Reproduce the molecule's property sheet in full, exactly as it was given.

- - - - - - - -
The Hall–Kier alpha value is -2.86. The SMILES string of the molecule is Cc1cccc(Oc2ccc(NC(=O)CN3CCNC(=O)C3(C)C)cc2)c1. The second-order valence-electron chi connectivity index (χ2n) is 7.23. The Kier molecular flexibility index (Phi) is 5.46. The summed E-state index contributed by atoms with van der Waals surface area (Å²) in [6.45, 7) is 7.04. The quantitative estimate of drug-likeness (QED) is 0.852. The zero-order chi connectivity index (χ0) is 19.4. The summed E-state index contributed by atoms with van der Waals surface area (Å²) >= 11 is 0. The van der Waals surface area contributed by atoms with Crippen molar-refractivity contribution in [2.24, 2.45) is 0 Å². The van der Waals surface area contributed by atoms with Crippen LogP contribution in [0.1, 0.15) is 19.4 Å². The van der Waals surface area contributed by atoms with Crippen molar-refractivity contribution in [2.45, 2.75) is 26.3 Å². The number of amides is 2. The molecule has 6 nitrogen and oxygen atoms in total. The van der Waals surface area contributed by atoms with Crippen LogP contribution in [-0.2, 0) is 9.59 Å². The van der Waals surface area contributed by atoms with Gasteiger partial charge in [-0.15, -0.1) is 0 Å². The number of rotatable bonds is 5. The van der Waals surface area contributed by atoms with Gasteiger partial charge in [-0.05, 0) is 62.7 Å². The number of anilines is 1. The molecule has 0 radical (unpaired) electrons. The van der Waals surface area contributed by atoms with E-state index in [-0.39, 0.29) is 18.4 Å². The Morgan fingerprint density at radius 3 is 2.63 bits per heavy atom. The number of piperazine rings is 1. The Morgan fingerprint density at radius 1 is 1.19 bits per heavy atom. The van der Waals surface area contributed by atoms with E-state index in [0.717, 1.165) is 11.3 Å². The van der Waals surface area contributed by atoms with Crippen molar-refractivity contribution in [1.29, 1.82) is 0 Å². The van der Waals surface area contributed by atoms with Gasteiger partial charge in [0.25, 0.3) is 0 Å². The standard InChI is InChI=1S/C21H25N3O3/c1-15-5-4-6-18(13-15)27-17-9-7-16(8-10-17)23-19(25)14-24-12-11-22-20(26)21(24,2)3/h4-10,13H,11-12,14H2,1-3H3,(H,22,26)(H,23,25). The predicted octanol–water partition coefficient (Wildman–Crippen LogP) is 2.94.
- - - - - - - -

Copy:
The Hall–Kier alpha value is -2.86. The SMILES string of the molecule is Cc1cccc(Oc2ccc(NC(=O)CN3CCNC(=O)C3(C)C)cc2)c1. The second-order valence-electron chi connectivity index (χ2n) is 7.23. The Kier molecular flexibility index (Phi) is 5.46. The summed E-state index contributed by atoms with van der Waals surface area (Å²) in [6.45, 7) is 7.04. The quantitative estimate of drug-likeness (QED) is 0.852. The zero-order chi connectivity index (χ0) is 19.4. The summed E-state index contributed by atoms with van der Waals surface area (Å²) >= 11 is 0. The van der Waals surface area contributed by atoms with Crippen molar-refractivity contribution in [2.24, 2.45) is 0 Å². The van der Waals surface area contributed by atoms with Crippen LogP contribution in [0.1, 0.15) is 19.4 Å². The van der Waals surface area contributed by atoms with Crippen molar-refractivity contribution in [2.45, 2.75) is 26.3 Å². The number of amides is 2. The molecule has 6 nitrogen and oxygen atoms in total. The van der Waals surface area contributed by atoms with Crippen LogP contribution in [-0.2, 0) is 9.59 Å². The van der Waals surface area contributed by atoms with Gasteiger partial charge in [-0.15, -0.1) is 0 Å². The number of rotatable bonds is 5. The van der Waals surface area contributed by atoms with Gasteiger partial charge in [-0.05, 0) is 62.7 Å². The number of anilines is 1. The molecule has 0 radical (unpaired) electrons. The van der Waals surface area contributed by atoms with E-state index in [-0.39, 0.29) is 18.4 Å². The Morgan fingerprint density at radius 3 is 2.63 bits per heavy atom. The number of piperazine rings is 1. The Morgan fingerprint density at radius 1 is 1.19 bits per heavy atom. The van der Waals surface area contributed by atoms with E-state index in [0.717, 1.165) is 11.3 Å². The van der Waals surface area contributed by atoms with Crippen molar-refractivity contribution in [1.29, 1.82) is 0 Å². The van der Waals surface area contributed by atoms with Gasteiger partial charge in [0.25, 0.3) is 0 Å². The standard InChI is InChI=1S/C21H25N3O3/c1-15-5-4-6-18(13-15)27-17-9-7-16(8-10-17)23-19(25)14-24-12-11-22-20(26)21(24,2)3/h4-10,13H,11-12,14H2,1-3H3,(H,22,26)(H,23,25). The predicted octanol–water partition coefficient (Wildman–Crippen LogP) is 2.94.